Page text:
Since its opening in 2001, this facility has served as the presentation venue for the wide variety of Tokyo Arts and Space programs, ranging from exhibitions, performances, concerts, workshops and the like. Based in a building built in 1928 with a quaint atmosphere and a long history of use as a vocational school and the Education Bureau office, we aim to implement programs in the contemporary spirit that promote creativity.
|Facility details||Three exhibition rooms, a lounge and other rooms|
2-4-16 Hongo, Bunkyo-ku, Tokyo 113-0033
TEL: +81-(0)3-5689-5331 / FAX: +81-(0)3-5689-7501
OPEN: 11:00-19:00 (Last Entry: 18:30)
CLOSED: Mondays (When Monday falls on a national holiday, closed on the following weekday), Exhibition preparation periods, and Year-end and New Year Holiday.
7minutes' walk from:
*No parking is available at the venue. Visitors are encouraged to use public transportation.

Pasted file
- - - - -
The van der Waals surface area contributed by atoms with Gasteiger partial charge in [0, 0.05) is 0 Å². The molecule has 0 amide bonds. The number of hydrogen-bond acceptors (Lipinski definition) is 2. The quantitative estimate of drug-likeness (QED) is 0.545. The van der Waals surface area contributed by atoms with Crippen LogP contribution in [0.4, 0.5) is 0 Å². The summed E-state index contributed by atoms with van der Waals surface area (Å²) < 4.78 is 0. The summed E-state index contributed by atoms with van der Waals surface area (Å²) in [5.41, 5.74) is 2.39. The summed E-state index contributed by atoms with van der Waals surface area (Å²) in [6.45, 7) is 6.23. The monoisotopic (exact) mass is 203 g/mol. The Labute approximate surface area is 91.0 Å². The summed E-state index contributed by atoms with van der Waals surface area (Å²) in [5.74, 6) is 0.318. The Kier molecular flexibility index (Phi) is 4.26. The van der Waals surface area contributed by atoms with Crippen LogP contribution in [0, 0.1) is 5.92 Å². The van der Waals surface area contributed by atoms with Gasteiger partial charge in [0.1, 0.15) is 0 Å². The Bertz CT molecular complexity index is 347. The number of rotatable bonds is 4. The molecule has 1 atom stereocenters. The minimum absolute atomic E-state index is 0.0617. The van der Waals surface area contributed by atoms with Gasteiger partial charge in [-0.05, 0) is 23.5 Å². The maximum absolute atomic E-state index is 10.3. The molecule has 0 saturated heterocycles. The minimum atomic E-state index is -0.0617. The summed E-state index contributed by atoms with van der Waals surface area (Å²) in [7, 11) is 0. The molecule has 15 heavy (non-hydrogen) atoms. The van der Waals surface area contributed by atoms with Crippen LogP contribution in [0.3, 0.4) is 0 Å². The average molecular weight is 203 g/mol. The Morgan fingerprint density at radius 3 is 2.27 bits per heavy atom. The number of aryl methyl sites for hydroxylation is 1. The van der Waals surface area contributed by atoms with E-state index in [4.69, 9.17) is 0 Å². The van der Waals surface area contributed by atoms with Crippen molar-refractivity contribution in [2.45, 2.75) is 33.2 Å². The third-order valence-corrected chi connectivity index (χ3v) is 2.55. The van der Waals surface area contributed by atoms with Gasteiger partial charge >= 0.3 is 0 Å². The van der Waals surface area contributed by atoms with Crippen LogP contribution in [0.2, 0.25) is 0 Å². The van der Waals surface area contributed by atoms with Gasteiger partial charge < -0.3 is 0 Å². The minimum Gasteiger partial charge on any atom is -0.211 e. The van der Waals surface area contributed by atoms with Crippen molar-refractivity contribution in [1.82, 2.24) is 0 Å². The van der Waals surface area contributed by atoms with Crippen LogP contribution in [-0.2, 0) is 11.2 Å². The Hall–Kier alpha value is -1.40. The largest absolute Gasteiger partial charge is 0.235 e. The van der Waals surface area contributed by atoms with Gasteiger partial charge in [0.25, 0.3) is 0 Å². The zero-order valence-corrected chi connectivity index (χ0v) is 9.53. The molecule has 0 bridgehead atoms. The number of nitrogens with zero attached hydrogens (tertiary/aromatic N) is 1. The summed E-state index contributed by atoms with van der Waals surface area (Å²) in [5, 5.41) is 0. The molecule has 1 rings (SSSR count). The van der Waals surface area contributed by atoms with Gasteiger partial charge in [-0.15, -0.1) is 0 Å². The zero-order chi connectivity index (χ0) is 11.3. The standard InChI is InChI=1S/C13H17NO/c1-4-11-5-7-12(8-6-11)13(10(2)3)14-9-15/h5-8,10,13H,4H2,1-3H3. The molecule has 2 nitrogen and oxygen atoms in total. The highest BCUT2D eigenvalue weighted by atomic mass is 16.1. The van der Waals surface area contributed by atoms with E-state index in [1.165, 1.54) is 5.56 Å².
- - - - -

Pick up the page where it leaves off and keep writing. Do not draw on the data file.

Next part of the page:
The Tokyo Arts and Space Hongo building was built by Tokyo City in 1928 as a part of the Reconstruction Project implemented following the Great Kanto Earthquake and originally served as an employment agency. The three-story reinforced concrete building was designed by the city and constructed by Odagumi. The employment agency introduced jobs to unemployed people during the economic recession, with the Women’s and Youth Employment Agency on the first and second floors catering to women and youth and the Hongo Employment Agency on the third floor catering to educated people. The purpose of the building changed several times before the second and third floors were destroyed by fires caused by an air raid in 1945. Beginning in 1948 after two rounds of repairs, the building housed the Hongo branch office of the Iidabashi Public Employment Security Office, which served to introduce jobs to day laborers. This became the Tokyo Metropolitan Ochanomizu Public Vocational Guidance Center in 1949 and in-office training classes were conducted until 1991. After that, the building was used as the Ochanomizu office of the Tokyo Metropolitan Office of Education before being renovated and reopened as an art center in 2001. The current design retained parts of the existing structure, such as beams and walls, so that features of the building from the prewar era can still be seen.